October 14, 2022 | CULTURE | By Frances Thyer | Illustration by Elizabeth White

Historically excluded from traditional Blockbuster action films, the predominantly Black female cast, in The Woman King, have reclaimed what it means to be a warrior.  For director Gina Prince-Bythewood, creating a film like The Woman King was a dream of hers since her career began. “The industry hadn’t caught up to me yet. The doors had been closed for a long time, certainly in the action space for women,” she said.

From violent battle scenes to elaborate dance sequences, The Woman King offers an engaging, nuanced, and thoughtful addition to the action film genre.

A historic epic focusing on an all-female group of warriors, The Woman King revolves around power and division and ultimately community—both  the one you are born into and the ones you ultimately belong in. From the 17th century through the 19th century, historic warriors, or the Agojie, were responsible for protecting the West African kingdom of Dahomey. Unlike the men, the Agojie were not allowed to marry or have children, living in a women-only part of the kingdom.

Set in 1823, the film depicts a division among the kingdom and the controversy over capturing other Africans to be sold into the European slave trade. This dynamic is further complicated as the Dahomey are at war with another empire…and their prisoners are critical to the local warfare and trade with Europeans.

With few core male characters, the cast, led by Viola Davis and Thuso Mbedu, are an ode to the Agojie’s history of power and sisterhood.

Director Prince-Bythewood’s breakthrough was as a writer-director of the successful Love and Basketball, released in 2000. Researching extensively for The Woman King, she hoped to create a historical epic as aligned with actual history as possible. Given that the Agojie did indeed beat many all-male enemies, she committed herself to learning about their training.

The warriors prepared 24/7, showing little pain; the first half of the film follows the training of a new group of Agojie soldiers, an impending threat to the enemy empire. Ultimately, the radical scale of their preparation may be the reason the film lingers on the subject a bit too long.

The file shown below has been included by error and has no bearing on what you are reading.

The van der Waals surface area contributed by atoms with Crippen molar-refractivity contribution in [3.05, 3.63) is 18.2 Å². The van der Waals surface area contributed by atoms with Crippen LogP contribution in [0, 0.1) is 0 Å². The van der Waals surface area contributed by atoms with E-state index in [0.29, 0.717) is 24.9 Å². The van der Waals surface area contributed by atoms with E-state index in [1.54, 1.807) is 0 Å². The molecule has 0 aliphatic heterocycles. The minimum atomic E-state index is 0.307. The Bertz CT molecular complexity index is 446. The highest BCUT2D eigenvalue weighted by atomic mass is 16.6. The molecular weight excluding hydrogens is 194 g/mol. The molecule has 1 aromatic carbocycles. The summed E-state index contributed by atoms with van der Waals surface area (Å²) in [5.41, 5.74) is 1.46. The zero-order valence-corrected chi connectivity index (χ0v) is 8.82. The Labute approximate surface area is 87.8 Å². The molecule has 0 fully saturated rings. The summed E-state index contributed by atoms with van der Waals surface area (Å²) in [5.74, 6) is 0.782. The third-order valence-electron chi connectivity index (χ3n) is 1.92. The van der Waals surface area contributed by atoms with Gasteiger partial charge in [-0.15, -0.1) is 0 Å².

At moments, VFX does pull away from both the narrative and the cinematography. Despite going a bit over the top with production, the film does manage to ensure a thoughtful story; the action scenes, with all the actors doing their own fighting and stunts, seamlessly synthesize themes of strength and intense female camaraderie. Considering the on-screen connection, Prince-Bythewood recounts the training regime for the film creating an atmosphere of sisterhood off-screen as well.

Despite the spectacles in production and at times convoluted narrative, the certain aspects of The Woman King are done marvelously. The film takes on complex topics such as race and the patriarchy alongside intimate moments of love and family. Its discussion of femininity and community repeatedly proves remarkable.

“I’m hoping, foremost, you go and you’re entertained, and you have fun with the film,” said  Prince-Bythewood. “But you get to see yourself reflected in a way you never have, and change your mindset.”

The Woman King is now playing in theaters.

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